Good news for Wisconsin seniors:  The state Department of Health Services (DHS) will open up COVID-19 vaccinations to those age 65 and older. The change happens effective Monday, January 25.  According to U.S. Census numbers and demographic data available via news sources, there are currently more than 700,000 people the in Badger State who are 65 and older.

The change comes as the outgoing Trump administration "urged states to expand vaccine eligibility".  Since the COVID-19 vaccines were introduced, the priority for vaccinations has been on frontline workers, police and firefighters, staff and residents living in nursing homes and assisted living facilities.  With the bulk of those in the so-called Phase 1A already vaccinated, the push is now on to get those in Phase 1B their vaccinations - at least in Wisconsin.

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Wisconsin Department of Health Services (DHS) Secretary Andrea Palm shared that the states vaccination systems are ready to accommodate the next level of patients:

"Older adults have been hardest hit by the COVID-19 Pandemic and prioritizing this population will help save lives.  Wisconsin systems and operations are ready to vaccinate more people.  The amount of vaccine we get from the federal government will determine how quickly we can get these groups vaccinated."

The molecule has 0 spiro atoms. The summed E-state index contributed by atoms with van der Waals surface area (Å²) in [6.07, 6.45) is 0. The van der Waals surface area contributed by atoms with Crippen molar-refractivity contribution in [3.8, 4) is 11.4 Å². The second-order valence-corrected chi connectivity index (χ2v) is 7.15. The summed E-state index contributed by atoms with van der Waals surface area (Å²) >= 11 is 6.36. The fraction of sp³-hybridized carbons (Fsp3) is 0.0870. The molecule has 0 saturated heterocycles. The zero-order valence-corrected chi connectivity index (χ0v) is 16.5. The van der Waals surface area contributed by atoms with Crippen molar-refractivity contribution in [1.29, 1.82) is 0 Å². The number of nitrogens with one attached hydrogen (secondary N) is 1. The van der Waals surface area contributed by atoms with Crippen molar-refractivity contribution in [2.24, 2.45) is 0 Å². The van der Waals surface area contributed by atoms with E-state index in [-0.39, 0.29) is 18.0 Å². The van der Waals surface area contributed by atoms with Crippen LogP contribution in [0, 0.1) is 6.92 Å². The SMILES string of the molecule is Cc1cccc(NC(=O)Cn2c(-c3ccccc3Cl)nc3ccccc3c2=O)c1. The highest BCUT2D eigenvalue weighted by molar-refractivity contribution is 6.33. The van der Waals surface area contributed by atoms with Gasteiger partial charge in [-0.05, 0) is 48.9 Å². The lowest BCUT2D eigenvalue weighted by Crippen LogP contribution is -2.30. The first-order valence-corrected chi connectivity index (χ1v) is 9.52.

With the move towards Phase 1B comes the gradual shift towards allowing "outside networks" perform vaccinations.  News sources are reporting that - at least in Wisconsin - "[t]hose 65 and older can access the vaccine through their health care provider, pharmacy, or local or tribal public health agency".  The Wisconsin Department of Health Services says that those agencies currently giving the COVID-19 vaccination (mostly health care systems) can also start to give the vaccine to Phase 1B patients on January 25 if they have finished giving their vaccinations to Phase 1A patients.

Wisconsin pharmacies are up to the task.  The Pharmacy Society of Wisconsin's CEO Sarah Sorum has this to say:

"Pharmacies are ready to vaccinate this population and other eligible populations, and we look forward to continuing our collaboration with the Department of Health Services and local public health to ensure our most vulnerable Wisconsinites receive the vaccine."

Wisconsin has already made great inroads into getting the vaccine into the general population (via frontline workers).  The Wisconsin Department of Health Services reports that almost 780,000 doses of the vaccine have allotted and almost 250,000 doses have been administered.

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